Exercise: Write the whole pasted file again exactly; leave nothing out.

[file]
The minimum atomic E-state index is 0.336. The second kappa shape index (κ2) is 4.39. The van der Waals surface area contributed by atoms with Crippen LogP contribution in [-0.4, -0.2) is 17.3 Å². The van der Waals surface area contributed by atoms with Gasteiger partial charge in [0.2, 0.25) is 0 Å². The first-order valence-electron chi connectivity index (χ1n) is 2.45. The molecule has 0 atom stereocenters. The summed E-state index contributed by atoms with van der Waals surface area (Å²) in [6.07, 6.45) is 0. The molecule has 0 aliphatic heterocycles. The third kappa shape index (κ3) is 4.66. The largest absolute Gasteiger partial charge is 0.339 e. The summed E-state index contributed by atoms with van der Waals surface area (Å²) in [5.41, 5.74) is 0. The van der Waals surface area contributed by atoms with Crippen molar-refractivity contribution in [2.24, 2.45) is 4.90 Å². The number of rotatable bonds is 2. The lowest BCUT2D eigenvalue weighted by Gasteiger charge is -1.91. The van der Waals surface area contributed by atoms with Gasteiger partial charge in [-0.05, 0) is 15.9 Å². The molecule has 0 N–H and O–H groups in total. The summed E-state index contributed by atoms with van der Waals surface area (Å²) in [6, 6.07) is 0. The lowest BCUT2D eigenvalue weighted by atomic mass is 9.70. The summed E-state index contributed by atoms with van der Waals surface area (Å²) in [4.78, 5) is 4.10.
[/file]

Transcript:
The minimum atomic E-state index is 0.336. The second kappa shape index (κ2) is 4.39. The van der Waals surface area contributed by atoms with Crippen LogP contribution in [-0.4, -0.2) is 17.3 Å². The van der Waals surface area contributed by atoms with Gasteiger partial charge in [0.2, 0.25) is 0 Å². The first-order valence-electron chi connectivity index (χ1n) is 2.45. The molecule has 0 atom stereocenters. The summed E-state index contributed by atoms with van der Waals surface area (Å²) in [6.07, 6.45) is 0. The molecule has 0 aliphatic heterocycles. The third kappa shape index (κ3) is 4.66. The largest absolute Gasteiger partial charge is 0.339 e. The summed E-state index contributed by atoms with van der Waals surface area (Å²) in [5.41, 5.74) is 0. The van der Waals surface area contributed by atoms with Crippen molar-refractivity contribution in [2.24, 2.45) is 4.90 Å². The number of rotatable bonds is 2. The lowest BCUT2D eigenvalue weighted by Gasteiger charge is -1.91. The van der Waals surface area contributed by atoms with Gasteiger partial charge in [-0.05, 0) is 15.9 Å². The molecule has 0 N–H and O–H groups in total. The summed E-state index contributed by atoms with van der Waals surface area (Å²) in [6, 6.07) is 0. The lowest BCUT2D eigenvalue weighted by atomic mass is 9.70. The summed E-state index contributed by atoms with van der Waals surface area (Å²) in [4.78, 5) is 4.10.